On Tuesday, Sully and I figured out we had the same days off that week, last minute schedule change on my part. I told him he could go skiing one day and then we could go riding together on the other day. He paused, "I could....or we could go to Moab!" The seed was planted. I told him I'd have to think about it but I knew we would end up going. We set out Wednesday night after work and made it to Fruita, we debated pushing on to Moab, but figured we'd be zombies the next day if we did. We were up and off for coffee before 9, which put us into Moab around 11, plenty of time to ride. We got a hold of a friend who had already been riding for a few days to see if he wanted to meet up. Ohhh this is perfect! We can shuttle Porcupine Rim and not have to ride our bikes up that atrocious road. Porcupine Rim is part of the Whole Enchilada ride, a 27 mile trail with 7,000 feet of descending landing on many top places to ride lists. Copious amounts of fun, especially if you don't have to ride up it. It was really the only trail I wanted to ride. Partly because when I rode it with Wayne last year it was my 3rd time on a full suspension (one which I had rented) and wanted to see what my progress was (don't worry Wayne, I'm sure I still wouldn't have cleared as much as you did on your 29er hardtail...). Sully talked our friend into riding it with us so we could shuttle it.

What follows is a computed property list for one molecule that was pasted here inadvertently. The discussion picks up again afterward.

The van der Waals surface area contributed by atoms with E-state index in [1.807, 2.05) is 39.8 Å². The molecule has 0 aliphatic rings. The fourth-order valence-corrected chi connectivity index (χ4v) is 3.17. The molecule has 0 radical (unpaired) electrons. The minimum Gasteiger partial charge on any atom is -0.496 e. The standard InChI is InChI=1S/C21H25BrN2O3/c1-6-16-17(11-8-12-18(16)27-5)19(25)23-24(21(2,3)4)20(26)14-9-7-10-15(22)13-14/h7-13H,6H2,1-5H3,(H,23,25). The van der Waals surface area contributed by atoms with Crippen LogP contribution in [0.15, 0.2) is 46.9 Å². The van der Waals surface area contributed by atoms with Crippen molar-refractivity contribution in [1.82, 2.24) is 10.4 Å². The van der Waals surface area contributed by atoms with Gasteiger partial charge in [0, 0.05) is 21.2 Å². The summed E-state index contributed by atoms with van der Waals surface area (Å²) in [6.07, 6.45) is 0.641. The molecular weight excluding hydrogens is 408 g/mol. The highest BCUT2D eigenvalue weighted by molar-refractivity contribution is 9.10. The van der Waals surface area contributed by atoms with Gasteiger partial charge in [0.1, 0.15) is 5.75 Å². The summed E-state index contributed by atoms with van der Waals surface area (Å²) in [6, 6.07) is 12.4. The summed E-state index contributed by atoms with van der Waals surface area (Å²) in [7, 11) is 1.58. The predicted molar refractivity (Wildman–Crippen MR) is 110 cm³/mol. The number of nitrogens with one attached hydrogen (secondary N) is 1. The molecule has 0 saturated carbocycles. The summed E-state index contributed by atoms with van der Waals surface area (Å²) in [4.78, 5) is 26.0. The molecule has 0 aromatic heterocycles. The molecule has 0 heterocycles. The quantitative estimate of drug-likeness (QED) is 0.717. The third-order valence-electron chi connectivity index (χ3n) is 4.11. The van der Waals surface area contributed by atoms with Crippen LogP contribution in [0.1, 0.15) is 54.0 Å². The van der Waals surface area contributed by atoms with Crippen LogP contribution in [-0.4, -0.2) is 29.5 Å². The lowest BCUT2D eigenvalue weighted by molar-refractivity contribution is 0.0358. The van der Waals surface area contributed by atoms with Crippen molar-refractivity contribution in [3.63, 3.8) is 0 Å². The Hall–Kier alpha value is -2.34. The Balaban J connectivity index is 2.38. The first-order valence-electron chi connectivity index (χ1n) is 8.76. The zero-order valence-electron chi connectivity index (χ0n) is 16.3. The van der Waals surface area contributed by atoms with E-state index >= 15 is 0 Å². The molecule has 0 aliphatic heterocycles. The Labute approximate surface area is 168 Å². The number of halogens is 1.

We met our friend at a bike shop (he had melted his riding shoes by the fire the night before and clearly didn't realize Sully would be bringing 3 pairs). I would drive my car up with all the bikes and gear. They loaded it up with his gear while I bought some food to eat while riding. Sully said he was going to go put air in my car tires, because one was looking low. I didn't really think much of it, and then we took off.